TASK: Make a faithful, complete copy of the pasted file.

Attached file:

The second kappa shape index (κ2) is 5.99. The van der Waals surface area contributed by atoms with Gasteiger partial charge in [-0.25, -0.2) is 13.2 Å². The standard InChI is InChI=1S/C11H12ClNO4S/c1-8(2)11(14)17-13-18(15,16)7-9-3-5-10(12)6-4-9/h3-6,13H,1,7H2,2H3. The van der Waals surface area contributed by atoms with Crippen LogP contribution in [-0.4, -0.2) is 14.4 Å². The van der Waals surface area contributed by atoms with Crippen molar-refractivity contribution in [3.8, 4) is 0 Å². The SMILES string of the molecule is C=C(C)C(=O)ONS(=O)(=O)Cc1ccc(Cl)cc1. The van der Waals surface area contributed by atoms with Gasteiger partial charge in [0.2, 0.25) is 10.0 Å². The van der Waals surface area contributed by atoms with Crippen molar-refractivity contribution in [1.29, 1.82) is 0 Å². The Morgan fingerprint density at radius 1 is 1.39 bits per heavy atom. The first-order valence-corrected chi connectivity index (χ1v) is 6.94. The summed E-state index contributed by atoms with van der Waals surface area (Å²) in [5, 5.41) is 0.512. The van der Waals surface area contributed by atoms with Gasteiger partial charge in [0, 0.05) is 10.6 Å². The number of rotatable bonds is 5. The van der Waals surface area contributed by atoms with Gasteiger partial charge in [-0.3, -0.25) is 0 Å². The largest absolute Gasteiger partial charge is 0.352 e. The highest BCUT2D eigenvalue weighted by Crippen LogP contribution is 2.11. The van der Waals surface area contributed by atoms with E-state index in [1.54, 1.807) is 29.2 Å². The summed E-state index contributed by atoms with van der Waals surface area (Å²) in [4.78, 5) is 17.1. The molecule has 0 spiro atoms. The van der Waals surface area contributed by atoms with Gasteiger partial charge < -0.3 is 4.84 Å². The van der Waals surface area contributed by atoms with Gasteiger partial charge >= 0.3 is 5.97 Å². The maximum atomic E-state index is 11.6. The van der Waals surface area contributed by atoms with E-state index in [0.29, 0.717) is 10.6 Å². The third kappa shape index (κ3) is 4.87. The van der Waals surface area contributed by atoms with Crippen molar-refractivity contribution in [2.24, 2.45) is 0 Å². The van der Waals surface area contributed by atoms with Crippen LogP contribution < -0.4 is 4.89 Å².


The second kappa shape index (κ2) is 5.99. The van der Waals surface area contributed by atoms with Gasteiger partial charge in [-0.25, -0.2) is 13.2 Å². The standard InChI is InChI=1S/C11H12ClNO4S/c1-8(2)11(14)17-13-18(15,16)7-9-3-5-10(12)6-4-9/h3-6,13H,1,7H2,2H3. The van der Waals surface area contributed by atoms with Crippen LogP contribution in [-0.4, -0.2) is 14.4 Å². The van der Waals surface area contributed by atoms with Crippen molar-refractivity contribution in [3.8, 4) is 0 Å². The SMILES string of the molecule is C=C(C)C(=O)ONS(=O)(=O)Cc1ccc(Cl)cc1. The van der Waals surface area contributed by atoms with Gasteiger partial charge in [0.2, 0.25) is 10.0 Å². The van der Waals surface area contributed by atoms with Crippen molar-refractivity contribution in [1.29, 1.82) is 0 Å². The Morgan fingerprint density at radius 1 is 1.39 bits per heavy atom. The first-order valence-corrected chi connectivity index (χ1v) is 6.94. The summed E-state index contributed by atoms with van der Waals surface area (Å²) in [5, 5.41) is 0.512. The van der Waals surface area contributed by atoms with Gasteiger partial charge in [0, 0.05) is 10.6 Å². The number of rotatable bonds is 5. The van der Waals surface area contributed by atoms with Gasteiger partial charge in [-0.3, -0.25) is 0 Å². The largest absolute Gasteiger partial charge is 0.352 e. The highest BCUT2D eigenvalue weighted by Crippen LogP contribution is 2.11. The van der Waals surface area contributed by atoms with E-state index in [1.54, 1.807) is 29.2 Å². The summed E-state index contributed by atoms with van der Waals surface area (Å²) in [4.78, 5) is 17.1. The molecule has 0 spiro atoms. The van der Waals surface area contributed by atoms with Gasteiger partial charge < -0.3 is 4.84 Å². The van der Waals surface area contributed by atoms with Gasteiger partial charge >= 0.3 is 5.97 Å². The maximum atomic E-state index is 11.6. The van der Waals surface area contributed by atoms with E-state index in [0.29, 0.717) is 10.6 Å². The third kappa shape index (κ3) is 4.87. The van der Waals surface area contributed by atoms with Crippen molar-refractivity contribution in [2.24, 2.45) is 0 Å². The van der Waals surface area contributed by atoms with Crippen LogP contribution < -0.4 is 4.89 Å².